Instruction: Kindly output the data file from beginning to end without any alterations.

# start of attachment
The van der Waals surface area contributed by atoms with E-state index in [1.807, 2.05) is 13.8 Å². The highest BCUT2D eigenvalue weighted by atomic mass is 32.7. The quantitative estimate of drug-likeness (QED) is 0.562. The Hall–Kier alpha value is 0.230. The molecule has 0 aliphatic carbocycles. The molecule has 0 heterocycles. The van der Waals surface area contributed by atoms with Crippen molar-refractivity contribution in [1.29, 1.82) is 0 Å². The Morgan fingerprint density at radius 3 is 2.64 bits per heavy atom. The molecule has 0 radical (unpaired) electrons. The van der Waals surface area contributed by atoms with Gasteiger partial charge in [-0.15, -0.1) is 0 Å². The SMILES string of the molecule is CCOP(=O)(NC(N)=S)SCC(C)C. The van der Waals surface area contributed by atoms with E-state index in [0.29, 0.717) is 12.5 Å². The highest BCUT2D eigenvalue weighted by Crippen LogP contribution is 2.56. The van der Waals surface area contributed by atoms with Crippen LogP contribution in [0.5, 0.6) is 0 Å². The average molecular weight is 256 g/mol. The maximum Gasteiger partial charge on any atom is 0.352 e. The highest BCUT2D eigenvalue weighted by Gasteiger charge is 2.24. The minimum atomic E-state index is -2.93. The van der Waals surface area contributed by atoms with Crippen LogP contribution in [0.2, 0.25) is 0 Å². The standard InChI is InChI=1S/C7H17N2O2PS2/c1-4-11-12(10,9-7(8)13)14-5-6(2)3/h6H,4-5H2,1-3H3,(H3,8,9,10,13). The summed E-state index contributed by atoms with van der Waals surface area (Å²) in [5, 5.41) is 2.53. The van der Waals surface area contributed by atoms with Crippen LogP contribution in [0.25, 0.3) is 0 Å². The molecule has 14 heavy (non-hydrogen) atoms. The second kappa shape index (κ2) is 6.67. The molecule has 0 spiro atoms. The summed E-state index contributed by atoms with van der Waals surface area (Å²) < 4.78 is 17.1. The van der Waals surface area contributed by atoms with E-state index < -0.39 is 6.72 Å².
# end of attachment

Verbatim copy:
The van der Waals surface area contributed by atoms with E-state index in [1.807, 2.05) is 13.8 Å². The highest BCUT2D eigenvalue weighted by atomic mass is 32.7. The quantitative estimate of drug-likeness (QED) is 0.562. The Hall–Kier alpha value is 0.230. The molecule has 0 aliphatic carbocycles. The molecule has 0 heterocycles. The van der Waals surface area contributed by atoms with Crippen molar-refractivity contribution in [1.29, 1.82) is 0 Å². The Morgan fingerprint density at radius 3 is 2.64 bits per heavy atom. The molecule has 0 radical (unpaired) electrons. The van der Waals surface area contributed by atoms with Gasteiger partial charge in [-0.15, -0.1) is 0 Å². The SMILES string of the molecule is CCOP(=O)(NC(N)=S)SCC(C)C. The van der Waals surface area contributed by atoms with E-state index in [0.29, 0.717) is 12.5 Å². The highest BCUT2D eigenvalue weighted by Crippen LogP contribution is 2.56. The van der Waals surface area contributed by atoms with Crippen LogP contribution in [0.5, 0.6) is 0 Å². The average molecular weight is 256 g/mol. The maximum Gasteiger partial charge on any atom is 0.352 e. The highest BCUT2D eigenvalue weighted by Gasteiger charge is 2.24. The minimum atomic E-state index is -2.93. The van der Waals surface area contributed by atoms with Crippen LogP contribution in [0.2, 0.25) is 0 Å². The standard InChI is InChI=1S/C7H17N2O2PS2/c1-4-11-12(10,9-7(8)13)14-5-6(2)3/h6H,4-5H2,1-3H3,(H3,8,9,10,13). The summed E-state index contributed by atoms with van der Waals surface area (Å²) in [5, 5.41) is 2.53. The van der Waals surface area contributed by atoms with Crippen LogP contribution in [0.25, 0.3) is 0 Å². The molecule has 14 heavy (non-hydrogen) atoms. The second kappa shape index (κ2) is 6.67. The molecule has 0 spiro atoms. The summed E-state index contributed by atoms with van der Waals surface area (Å²) < 4.78 is 17.1. The van der Waals surface area contributed by atoms with E-state index < -0.39 is 6.72 Å².